According to Harari, States and markets replaced nuclear families and communities. Before there were states and markets, individuals’ lives were based around their families and communities. As Harari states, “Most people worked in the family business – the family farm or the family workshop… The family was also the welfare system, the health system, the education system, the construction industry, the trade union, the pension fund, the insurance company, the radio, the television, the newspaper, the bank and even the police.” If the family could not do something within those many factors, they looked toward their communities to help out. Humans had evolved this way and had learned over thousands of years to work within their families. Once the state and the market became a thing they slowly replaced everything a family could do. The market became an individuals construction company, insurance company, radio, television, and so on. The state became a family’s police, education, health care and so on. People no longer had to depend on their family and could become an individual who lead their own life and made their own choices. It is very easy to see today that the state and the market became the central aspects of human culture. We still have families, but we do not rely on them the same way.
Historians are great teachers that can show us what mistakes we have made in the past. They can also show us what we may do in the future, which could be leading ourselves to our end. Historians are here to tell new generations what happened millions of years ago and what we have done only fifty years ago. In a way they are like fathers, telling their sons the mistakes they made in their lives and what they should try to avoid in order to live long happy lives with no regrets. They could also be the disappointed parents that knows their kid is not going anywhere cause we are so doomed, and even though they are trying to teach us, we have just reached a point of no return.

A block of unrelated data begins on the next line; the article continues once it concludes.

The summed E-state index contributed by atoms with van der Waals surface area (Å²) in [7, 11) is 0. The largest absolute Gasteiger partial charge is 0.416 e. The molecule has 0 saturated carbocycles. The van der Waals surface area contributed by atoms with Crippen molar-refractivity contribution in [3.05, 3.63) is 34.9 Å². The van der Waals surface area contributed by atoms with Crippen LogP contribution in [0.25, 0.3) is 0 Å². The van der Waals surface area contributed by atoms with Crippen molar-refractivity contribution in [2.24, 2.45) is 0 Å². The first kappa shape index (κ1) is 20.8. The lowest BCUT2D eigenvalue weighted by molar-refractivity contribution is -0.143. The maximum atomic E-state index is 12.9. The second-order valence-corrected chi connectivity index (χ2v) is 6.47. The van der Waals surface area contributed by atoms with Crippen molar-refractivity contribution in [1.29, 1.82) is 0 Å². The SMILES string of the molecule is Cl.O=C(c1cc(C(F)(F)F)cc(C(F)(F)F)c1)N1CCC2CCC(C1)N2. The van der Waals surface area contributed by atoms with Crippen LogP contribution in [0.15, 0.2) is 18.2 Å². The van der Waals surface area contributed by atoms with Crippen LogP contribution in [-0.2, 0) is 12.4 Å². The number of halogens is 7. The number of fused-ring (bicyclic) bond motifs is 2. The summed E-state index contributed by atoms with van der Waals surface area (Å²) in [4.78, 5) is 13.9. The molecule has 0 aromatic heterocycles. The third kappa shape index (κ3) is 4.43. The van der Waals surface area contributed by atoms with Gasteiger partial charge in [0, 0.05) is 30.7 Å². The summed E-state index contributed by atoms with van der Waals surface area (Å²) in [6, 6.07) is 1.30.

1 thought on “What happened to the family?”
I think that you sum up Hararis feelings on the disappearance of the family and local community very well. As all of this coincides with the industrial revolution, according to Harari, and the advent of faster communication, I think that as the world becomes even more interconnected, eg instant translators, faster ways of traveling and various forms of social media, we will further from our localized, familial risk management systems. That is, we will rely more on people even further removed from us than we do now. In this way, I think that the community has just expanded rather than completely disappeared. Your thoughts on the importance of historians is also pretty spot on. They say that hindsight is 20/20 and historians can look at and understand why a certain event has happened which can give us insight into how it might happen again.
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